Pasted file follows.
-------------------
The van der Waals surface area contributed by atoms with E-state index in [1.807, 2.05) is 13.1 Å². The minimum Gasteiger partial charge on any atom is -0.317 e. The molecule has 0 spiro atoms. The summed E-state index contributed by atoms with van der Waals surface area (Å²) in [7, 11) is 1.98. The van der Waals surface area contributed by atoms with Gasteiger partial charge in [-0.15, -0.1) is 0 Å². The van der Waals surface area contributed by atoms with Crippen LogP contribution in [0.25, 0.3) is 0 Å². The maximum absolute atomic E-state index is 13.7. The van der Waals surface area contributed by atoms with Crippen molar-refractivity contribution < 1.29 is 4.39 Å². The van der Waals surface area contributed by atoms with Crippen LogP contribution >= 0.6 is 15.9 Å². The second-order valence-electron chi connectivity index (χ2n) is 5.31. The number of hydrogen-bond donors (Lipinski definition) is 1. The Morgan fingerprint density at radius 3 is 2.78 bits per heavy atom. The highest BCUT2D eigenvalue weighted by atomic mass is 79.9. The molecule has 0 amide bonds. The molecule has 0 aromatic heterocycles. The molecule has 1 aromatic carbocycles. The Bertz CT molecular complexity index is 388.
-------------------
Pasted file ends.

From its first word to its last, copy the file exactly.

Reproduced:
The van der Waals surface area contributed by atoms with E-state index in [1.807, 2.05) is 13.1 Å². The minimum Gasteiger partial charge on any atom is -0.317 e. The molecule has 0 spiro atoms. The summed E-state index contributed by atoms with van der Waals surface area (Å²) in [7, 11) is 1.98. The van der Waals surface area contributed by atoms with Gasteiger partial charge in [-0.15, -0.1) is 0 Å². The van der Waals surface area contributed by atoms with Crippen LogP contribution in [0.25, 0.3) is 0 Å². The maximum absolute atomic E-state index is 13.7. The van der Waals surface area contributed by atoms with Crippen molar-refractivity contribution < 1.29 is 4.39 Å². The van der Waals surface area contributed by atoms with Crippen LogP contribution >= 0.6 is 15.9 Å². The second-order valence-electron chi connectivity index (χ2n) is 5.31. The number of hydrogen-bond donors (Lipinski definition) is 1. The Morgan fingerprint density at radius 3 is 2.78 bits per heavy atom. The highest BCUT2D eigenvalue weighted by atomic mass is 79.9. The molecule has 0 amide bonds. The molecule has 0 aromatic heterocycles. The molecule has 1 aromatic carbocycles. The Bertz CT molecular complexity index is 388.